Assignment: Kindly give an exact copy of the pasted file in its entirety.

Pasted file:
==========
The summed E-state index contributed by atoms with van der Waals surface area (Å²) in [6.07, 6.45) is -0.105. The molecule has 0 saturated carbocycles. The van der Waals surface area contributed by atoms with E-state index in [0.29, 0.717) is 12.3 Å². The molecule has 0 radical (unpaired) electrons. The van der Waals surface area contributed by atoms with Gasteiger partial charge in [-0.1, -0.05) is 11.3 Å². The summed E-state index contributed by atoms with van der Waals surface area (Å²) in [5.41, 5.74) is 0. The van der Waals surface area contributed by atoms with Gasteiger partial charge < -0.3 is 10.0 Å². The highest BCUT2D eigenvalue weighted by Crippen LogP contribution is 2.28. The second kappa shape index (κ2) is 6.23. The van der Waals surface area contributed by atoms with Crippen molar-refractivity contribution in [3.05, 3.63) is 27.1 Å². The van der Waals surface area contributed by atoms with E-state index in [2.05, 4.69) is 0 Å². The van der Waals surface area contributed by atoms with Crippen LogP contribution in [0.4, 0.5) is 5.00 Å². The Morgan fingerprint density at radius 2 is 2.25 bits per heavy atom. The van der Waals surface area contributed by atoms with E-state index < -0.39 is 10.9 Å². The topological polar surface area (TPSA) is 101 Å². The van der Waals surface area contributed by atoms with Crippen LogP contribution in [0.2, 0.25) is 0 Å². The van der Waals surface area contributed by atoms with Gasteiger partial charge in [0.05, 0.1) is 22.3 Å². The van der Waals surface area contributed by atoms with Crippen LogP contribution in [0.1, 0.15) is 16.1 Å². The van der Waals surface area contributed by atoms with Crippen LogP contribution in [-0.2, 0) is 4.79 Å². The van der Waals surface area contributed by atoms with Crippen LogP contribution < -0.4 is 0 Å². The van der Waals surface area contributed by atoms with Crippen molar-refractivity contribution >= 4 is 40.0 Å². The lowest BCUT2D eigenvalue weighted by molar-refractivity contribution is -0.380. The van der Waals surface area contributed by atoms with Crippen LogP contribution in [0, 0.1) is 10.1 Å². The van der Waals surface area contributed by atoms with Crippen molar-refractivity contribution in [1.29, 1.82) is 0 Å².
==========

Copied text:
The summed E-state index contributed by atoms with van der Waals surface area (Å²) in [6.07, 6.45) is -0.105. The molecule has 0 saturated carbocycles. The van der Waals surface area contributed by atoms with E-state index in [0.29, 0.717) is 12.3 Å². The molecule has 0 radical (unpaired) electrons. The van der Waals surface area contributed by atoms with Gasteiger partial charge in [-0.1, -0.05) is 11.3 Å². The summed E-state index contributed by atoms with van der Waals surface area (Å²) in [5.41, 5.74) is 0. The van der Waals surface area contributed by atoms with Gasteiger partial charge < -0.3 is 10.0 Å². The highest BCUT2D eigenvalue weighted by Crippen LogP contribution is 2.28. The second kappa shape index (κ2) is 6.23. The van der Waals surface area contributed by atoms with Crippen molar-refractivity contribution in [3.05, 3.63) is 27.1 Å². The van der Waals surface area contributed by atoms with E-state index in [2.05, 4.69) is 0 Å². The van der Waals surface area contributed by atoms with Crippen LogP contribution in [0.4, 0.5) is 5.00 Å². The Morgan fingerprint density at radius 2 is 2.25 bits per heavy atom. The van der Waals surface area contributed by atoms with E-state index < -0.39 is 10.9 Å². The topological polar surface area (TPSA) is 101 Å². The van der Waals surface area contributed by atoms with Crippen LogP contribution in [0.2, 0.25) is 0 Å². The van der Waals surface area contributed by atoms with Gasteiger partial charge in [0.05, 0.1) is 22.3 Å². The van der Waals surface area contributed by atoms with Crippen LogP contribution in [0.1, 0.15) is 16.1 Å². The van der Waals surface area contributed by atoms with Crippen LogP contribution in [-0.2, 0) is 4.79 Å². The van der Waals surface area contributed by atoms with Crippen LogP contribution < -0.4 is 0 Å². The van der Waals surface area contributed by atoms with Crippen molar-refractivity contribution >= 4 is 40.0 Å². The lowest BCUT2D eigenvalue weighted by molar-refractivity contribution is -0.380. The van der Waals surface area contributed by atoms with Crippen LogP contribution in [0, 0.1) is 10.1 Å². The van der Waals surface area contributed by atoms with Crippen molar-refractivity contribution in [1.29, 1.82) is 0 Å².